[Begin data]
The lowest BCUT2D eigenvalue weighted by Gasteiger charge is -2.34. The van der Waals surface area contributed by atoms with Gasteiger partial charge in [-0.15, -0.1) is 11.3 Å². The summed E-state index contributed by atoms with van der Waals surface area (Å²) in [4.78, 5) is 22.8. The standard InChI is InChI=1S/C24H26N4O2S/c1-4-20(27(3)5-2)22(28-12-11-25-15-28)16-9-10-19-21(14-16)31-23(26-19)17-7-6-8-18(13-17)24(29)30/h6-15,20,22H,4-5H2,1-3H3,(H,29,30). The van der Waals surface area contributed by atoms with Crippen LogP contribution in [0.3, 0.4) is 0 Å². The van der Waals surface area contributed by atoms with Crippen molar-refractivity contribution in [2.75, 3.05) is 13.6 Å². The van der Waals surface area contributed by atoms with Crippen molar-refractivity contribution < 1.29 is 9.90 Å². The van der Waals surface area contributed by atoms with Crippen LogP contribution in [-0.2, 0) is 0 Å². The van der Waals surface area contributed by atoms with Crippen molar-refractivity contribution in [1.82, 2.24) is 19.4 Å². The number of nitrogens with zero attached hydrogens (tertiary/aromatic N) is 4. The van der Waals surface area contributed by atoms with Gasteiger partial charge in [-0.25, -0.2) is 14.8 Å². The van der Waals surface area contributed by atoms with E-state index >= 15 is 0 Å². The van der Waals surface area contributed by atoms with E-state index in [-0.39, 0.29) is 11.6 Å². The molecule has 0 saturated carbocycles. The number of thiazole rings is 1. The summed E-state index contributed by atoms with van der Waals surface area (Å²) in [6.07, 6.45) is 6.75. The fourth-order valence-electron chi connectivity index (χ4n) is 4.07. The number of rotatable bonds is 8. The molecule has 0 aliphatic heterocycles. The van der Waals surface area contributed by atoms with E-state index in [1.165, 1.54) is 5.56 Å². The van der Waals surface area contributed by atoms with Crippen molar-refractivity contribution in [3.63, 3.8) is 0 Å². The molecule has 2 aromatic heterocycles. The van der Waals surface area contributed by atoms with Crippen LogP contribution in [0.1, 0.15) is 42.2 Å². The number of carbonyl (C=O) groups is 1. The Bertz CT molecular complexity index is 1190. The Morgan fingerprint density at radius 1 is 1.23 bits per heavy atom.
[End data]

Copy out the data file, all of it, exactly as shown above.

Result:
The lowest BCUT2D eigenvalue weighted by Gasteiger charge is -2.34. The van der Waals surface area contributed by atoms with Gasteiger partial charge in [-0.15, -0.1) is 11.3 Å². The summed E-state index contributed by atoms with van der Waals surface area (Å²) in [4.78, 5) is 22.8. The standard InChI is InChI=1S/C24H26N4O2S/c1-4-20(27(3)5-2)22(28-12-11-25-15-28)16-9-10-19-21(14-16)31-23(26-19)17-7-6-8-18(13-17)24(29)30/h6-15,20,22H,4-5H2,1-3H3,(H,29,30). The van der Waals surface area contributed by atoms with Crippen LogP contribution in [0.3, 0.4) is 0 Å². The van der Waals surface area contributed by atoms with Crippen molar-refractivity contribution in [2.75, 3.05) is 13.6 Å². The van der Waals surface area contributed by atoms with Crippen molar-refractivity contribution < 1.29 is 9.90 Å². The van der Waals surface area contributed by atoms with Crippen LogP contribution in [-0.2, 0) is 0 Å². The van der Waals surface area contributed by atoms with Crippen molar-refractivity contribution in [1.82, 2.24) is 19.4 Å². The number of nitrogens with zero attached hydrogens (tertiary/aromatic N) is 4. The van der Waals surface area contributed by atoms with Gasteiger partial charge in [-0.25, -0.2) is 14.8 Å². The van der Waals surface area contributed by atoms with E-state index >= 15 is 0 Å². The van der Waals surface area contributed by atoms with E-state index in [-0.39, 0.29) is 11.6 Å². The molecule has 0 saturated carbocycles. The number of thiazole rings is 1. The summed E-state index contributed by atoms with van der Waals surface area (Å²) in [6.07, 6.45) is 6.75. The fourth-order valence-electron chi connectivity index (χ4n) is 4.07. The number of rotatable bonds is 8. The molecule has 0 aliphatic heterocycles. The van der Waals surface area contributed by atoms with E-state index in [1.165, 1.54) is 5.56 Å². The van der Waals surface area contributed by atoms with Crippen molar-refractivity contribution in [3.63, 3.8) is 0 Å². The molecule has 2 aromatic heterocycles. The van der Waals surface area contributed by atoms with Crippen LogP contribution in [0.1, 0.15) is 42.2 Å². The number of carbonyl (C=O) groups is 1. The Bertz CT molecular complexity index is 1190. The Morgan fingerprint density at radius 1 is 1.23 bits per heavy atom.